Biologists work to save reptiles, fish, amphibians from pandemic
Jesse Brunner did a double take as he surveyed a pond in southern Arizona’s San Rafael Valley. It was home to endangered tiger salamanders and, over the course of one week, every salamander Brunner could find was sick or dying.
“At the time I thought we were missing something,” said Brunner, assistant professor of biology. “There are all sorts of things that can kill off a population of amphibians, from introduced predators to a dried out pond. We eventually recognized the culprit behind this particular die-off was a ranavirus.”
Ranaviruses are a group of DNA-based pathogens that can infect and destroy virtually every tissue throughout the bodies of amphibians, fish, and reptiles.
Similar to influenza, SARS and other human viral infections, when ranaviruses are introduced into new places or species, they often go unnoticed and sometimes cause moderate to massive mortality events.
Brunner is part of an international effort to find out why ranaviruses are deadly when introduced to certain animal species and habitats but are relatively benign in others.
“Concern about ranaviruses has been growing in recent years with the discovery of ranaviruses being spread in trade, and with mounting evidence that certain strains are found all around the world, sometimes causing mass die-offs of amphibians and certain fish and reptiles,” he said. “We think that, like other pathogens, ranaviruses are contributing to the global decline in amphibians.”
For decades after being discovered in kidney cell cultures of northern leopard frogs in the 1960s, ranaviruses were thought to have little impact on their host populations.
This view began to change when scientists around the world noticed a global pattern of mass die-offs, first in fishes in the mid-1980s and later in amphibians around the turn of the century. Today, six species of ranaviruses are known to infect at least 175 species of amphibians, fish, and reptiles across 32 countries and six continents, including the inland Northwest.
Going global with research
Brunner is associate director of the Global Ranavirus Consortium, an international group of scientists investigating the emergence of ranaviruses as a pandemic. In May, the consortium published Ranaviruses: Lethal Pathogens of Ectothermic Vertebrates, the first-ever book on ranaviruses, and Brunner coauthored two chapters.
His research explores the susceptibility of different species to ranaviruses, how they spread within and between populations, the virulence of various strains, and how best to contain and stop their spread. Brunner began researching ranaviruses in the 1990s and has seen numerous examples of how destructive they can be.
In North America, roughly 50 percent of amphibian deaths are now attributed to viral infections, presumably ranaviruses. Death is often sudden and massive: hundreds or thousands of apparently normal tadpoles might be present one day and more than 90 percent dead within several days. In one recent report, some 200,000 tadpoles died within just 24 hours.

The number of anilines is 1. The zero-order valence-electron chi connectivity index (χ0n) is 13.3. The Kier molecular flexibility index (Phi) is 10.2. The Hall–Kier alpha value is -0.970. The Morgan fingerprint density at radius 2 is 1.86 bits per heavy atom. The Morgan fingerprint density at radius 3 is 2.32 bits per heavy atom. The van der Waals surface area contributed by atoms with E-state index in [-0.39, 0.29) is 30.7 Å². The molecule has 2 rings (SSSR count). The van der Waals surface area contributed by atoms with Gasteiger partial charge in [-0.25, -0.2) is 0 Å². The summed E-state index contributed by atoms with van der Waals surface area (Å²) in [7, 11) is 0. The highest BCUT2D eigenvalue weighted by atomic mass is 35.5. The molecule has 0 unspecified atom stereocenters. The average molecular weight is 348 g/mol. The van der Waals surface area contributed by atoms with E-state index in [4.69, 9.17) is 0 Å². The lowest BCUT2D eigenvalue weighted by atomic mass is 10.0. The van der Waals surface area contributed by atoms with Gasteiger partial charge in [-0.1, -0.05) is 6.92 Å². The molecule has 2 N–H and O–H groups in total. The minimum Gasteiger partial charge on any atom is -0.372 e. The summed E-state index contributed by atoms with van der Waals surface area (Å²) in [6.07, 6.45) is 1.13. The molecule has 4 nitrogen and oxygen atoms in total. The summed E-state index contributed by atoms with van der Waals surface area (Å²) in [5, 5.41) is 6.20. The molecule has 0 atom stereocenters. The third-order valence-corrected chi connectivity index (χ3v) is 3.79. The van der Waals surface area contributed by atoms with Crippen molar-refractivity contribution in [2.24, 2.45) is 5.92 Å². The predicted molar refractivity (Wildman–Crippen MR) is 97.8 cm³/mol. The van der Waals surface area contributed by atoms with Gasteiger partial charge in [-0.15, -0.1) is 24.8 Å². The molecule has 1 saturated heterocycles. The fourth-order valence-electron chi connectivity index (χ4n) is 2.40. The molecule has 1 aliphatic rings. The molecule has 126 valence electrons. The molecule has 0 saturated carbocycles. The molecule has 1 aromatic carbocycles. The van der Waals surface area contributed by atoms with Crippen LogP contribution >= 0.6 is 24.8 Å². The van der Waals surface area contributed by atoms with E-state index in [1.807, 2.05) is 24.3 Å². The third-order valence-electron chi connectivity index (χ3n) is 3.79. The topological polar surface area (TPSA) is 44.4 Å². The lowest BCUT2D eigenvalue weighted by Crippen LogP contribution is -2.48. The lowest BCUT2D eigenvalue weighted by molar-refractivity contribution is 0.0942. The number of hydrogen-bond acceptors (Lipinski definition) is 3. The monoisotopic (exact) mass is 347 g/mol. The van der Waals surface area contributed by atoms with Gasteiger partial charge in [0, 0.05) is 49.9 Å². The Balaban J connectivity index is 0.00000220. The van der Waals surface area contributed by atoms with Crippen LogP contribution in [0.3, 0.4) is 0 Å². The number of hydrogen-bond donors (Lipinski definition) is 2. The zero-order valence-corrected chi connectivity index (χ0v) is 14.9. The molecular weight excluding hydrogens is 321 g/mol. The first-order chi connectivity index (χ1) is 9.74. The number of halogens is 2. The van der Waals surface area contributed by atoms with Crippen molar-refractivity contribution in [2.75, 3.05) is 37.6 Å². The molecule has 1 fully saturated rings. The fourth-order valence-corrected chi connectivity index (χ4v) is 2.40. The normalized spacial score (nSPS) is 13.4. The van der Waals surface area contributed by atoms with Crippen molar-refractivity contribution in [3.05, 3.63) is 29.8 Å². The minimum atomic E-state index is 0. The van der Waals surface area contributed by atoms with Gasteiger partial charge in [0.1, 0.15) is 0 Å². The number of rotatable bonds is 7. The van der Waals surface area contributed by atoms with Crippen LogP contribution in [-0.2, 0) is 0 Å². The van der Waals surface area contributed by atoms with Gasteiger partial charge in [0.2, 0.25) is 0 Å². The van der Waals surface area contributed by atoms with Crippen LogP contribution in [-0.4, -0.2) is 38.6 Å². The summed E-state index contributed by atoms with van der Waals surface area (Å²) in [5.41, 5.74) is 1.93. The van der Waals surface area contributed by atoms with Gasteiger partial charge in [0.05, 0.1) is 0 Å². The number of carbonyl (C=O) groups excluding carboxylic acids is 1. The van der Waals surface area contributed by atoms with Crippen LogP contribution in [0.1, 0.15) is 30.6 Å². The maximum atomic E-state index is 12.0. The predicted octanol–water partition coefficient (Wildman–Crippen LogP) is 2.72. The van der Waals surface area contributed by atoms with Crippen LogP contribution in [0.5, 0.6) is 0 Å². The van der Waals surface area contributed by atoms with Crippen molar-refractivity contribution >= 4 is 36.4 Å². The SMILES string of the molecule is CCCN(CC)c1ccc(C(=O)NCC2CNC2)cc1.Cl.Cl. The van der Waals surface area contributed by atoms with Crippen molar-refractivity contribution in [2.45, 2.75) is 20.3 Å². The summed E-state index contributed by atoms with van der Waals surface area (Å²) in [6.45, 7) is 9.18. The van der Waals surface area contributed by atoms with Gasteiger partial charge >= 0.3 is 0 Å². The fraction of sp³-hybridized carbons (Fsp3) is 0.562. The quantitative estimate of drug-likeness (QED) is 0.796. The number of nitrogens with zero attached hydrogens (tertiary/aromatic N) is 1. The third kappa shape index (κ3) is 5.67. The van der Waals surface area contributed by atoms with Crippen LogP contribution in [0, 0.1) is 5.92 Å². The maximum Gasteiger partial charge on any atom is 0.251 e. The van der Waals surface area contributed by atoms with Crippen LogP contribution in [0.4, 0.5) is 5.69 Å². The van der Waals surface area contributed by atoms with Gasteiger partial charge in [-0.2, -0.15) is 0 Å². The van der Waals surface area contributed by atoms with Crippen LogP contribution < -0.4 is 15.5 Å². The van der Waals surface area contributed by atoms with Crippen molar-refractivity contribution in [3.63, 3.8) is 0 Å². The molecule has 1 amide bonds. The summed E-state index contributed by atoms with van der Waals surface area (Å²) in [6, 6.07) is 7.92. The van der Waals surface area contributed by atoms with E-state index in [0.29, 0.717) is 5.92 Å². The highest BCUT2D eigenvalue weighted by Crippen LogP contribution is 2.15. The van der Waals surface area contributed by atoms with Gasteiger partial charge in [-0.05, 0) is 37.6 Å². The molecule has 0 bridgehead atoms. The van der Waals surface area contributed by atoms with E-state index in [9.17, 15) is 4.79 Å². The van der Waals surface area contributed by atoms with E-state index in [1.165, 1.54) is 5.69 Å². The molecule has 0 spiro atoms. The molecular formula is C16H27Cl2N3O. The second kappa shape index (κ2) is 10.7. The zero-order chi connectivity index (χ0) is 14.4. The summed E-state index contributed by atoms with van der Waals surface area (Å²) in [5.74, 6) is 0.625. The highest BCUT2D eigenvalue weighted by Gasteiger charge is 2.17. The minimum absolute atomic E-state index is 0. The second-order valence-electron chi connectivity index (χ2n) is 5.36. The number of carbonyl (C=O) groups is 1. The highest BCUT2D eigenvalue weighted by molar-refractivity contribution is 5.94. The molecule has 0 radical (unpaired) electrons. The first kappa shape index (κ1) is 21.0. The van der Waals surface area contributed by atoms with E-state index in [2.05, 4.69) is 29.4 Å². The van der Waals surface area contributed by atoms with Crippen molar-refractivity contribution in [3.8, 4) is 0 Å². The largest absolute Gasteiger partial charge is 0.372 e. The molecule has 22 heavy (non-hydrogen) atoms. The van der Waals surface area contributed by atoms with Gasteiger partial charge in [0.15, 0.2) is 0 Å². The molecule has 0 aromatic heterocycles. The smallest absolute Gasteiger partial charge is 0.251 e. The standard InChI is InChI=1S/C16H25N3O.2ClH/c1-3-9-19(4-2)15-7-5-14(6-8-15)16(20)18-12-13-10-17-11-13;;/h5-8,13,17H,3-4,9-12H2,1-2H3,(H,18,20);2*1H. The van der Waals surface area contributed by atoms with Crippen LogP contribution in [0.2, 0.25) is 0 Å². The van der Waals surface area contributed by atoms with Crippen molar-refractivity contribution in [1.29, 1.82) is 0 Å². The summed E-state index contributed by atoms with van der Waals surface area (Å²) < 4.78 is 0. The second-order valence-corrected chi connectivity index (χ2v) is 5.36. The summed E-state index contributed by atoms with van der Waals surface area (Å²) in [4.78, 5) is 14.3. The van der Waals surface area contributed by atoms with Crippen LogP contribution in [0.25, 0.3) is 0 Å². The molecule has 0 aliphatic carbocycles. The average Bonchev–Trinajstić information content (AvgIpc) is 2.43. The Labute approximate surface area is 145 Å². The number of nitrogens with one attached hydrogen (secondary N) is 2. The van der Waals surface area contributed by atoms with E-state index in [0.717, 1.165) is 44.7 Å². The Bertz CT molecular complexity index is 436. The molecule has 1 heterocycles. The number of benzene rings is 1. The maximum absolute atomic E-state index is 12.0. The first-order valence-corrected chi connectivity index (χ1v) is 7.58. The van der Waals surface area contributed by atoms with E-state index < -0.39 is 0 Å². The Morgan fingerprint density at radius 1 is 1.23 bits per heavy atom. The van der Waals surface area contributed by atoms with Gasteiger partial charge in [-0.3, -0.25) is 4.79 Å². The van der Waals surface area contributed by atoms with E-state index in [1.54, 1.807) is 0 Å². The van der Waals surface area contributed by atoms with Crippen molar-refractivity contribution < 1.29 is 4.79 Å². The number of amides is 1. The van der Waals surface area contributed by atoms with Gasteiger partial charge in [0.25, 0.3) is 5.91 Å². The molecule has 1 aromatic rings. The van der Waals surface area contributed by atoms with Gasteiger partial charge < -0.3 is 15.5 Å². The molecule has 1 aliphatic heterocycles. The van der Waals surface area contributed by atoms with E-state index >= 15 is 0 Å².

In 2009, Caren Goldberg, assistant professor in the School of the Environment, documented a ranavirus outbreak in tadpole populations along the Latah Trail between Moscow and Troy, Idaho.
Effects of ranaviruses on fish and reptiles in the wild are less known but they also can be highly lethal. Outbreaks in wild pallid sturgeon, a federally endangered species, and eastern box turtles have occurred in the United States. Additionally, outbreaks in farm-raised fish and reptiles in captivity are acute, often fatal.
Tackling tough questions
Because not every ranavirus strain is deadly, two questions arise: why are some strains worse than others, and how are they spreading?
One pattern that’s becoming clear is ranaviruses found in captive settings (such as aquaculture facilities and bait shops) are more virulent than wild strains.
For instance, work by WSU biology professor Andrew Storfer showed that a ranavirus strain isolated from a bullfrog farm grew significantly faster and caused significantly higher mortality in bullfrog and spotted frog tadpoles than a strain isolated from a wild bullfrog population in Washington.
Former biological sciences graduate students Scott Farnsworth, Angela Johnson and Jenna Bracken, an undergraduate environmental sciences and ecology major use a net to collect amphibian larvae at a pond at the Smoot Hill Biological Preserve near Pullman, WA.
Former biology graduate students Scott Farnsworth and Angela Johnson and environmental sciences major Jenna Bracken use a net to collect amphibian larvae at a pond at the Smoot Hill Biological Preserve near Pullman.
“Our concern is the introduction of infected, farm-raised amphibians may introduce novel, highly virulent viral strains into areas where hosts are adapted to other ranavirus strains,” said Sarah Meiners, a doctoral student in Brunner’s lab.
Aiming to avert disaster
Farmed and wild bullfrogs and other amphibians are traded globally in enormous quantities, making international trade an important route for the translocation and introduction of ranaviruses. More than 28 million amphibians were imported into the USA during 2000–2005, with an 8.5 percent prevalence of ranavirus infection.
In an effort to stop the introduction of virulent ranavirus strains into vulnerable populations, Brunner’s team at WSU is developing non-lethal methods to screen populations or shipments of animals.
“At this point we don’t have a cure for ranavirus,” he said. “Our hope is that developing an effective screening method will be a good start.”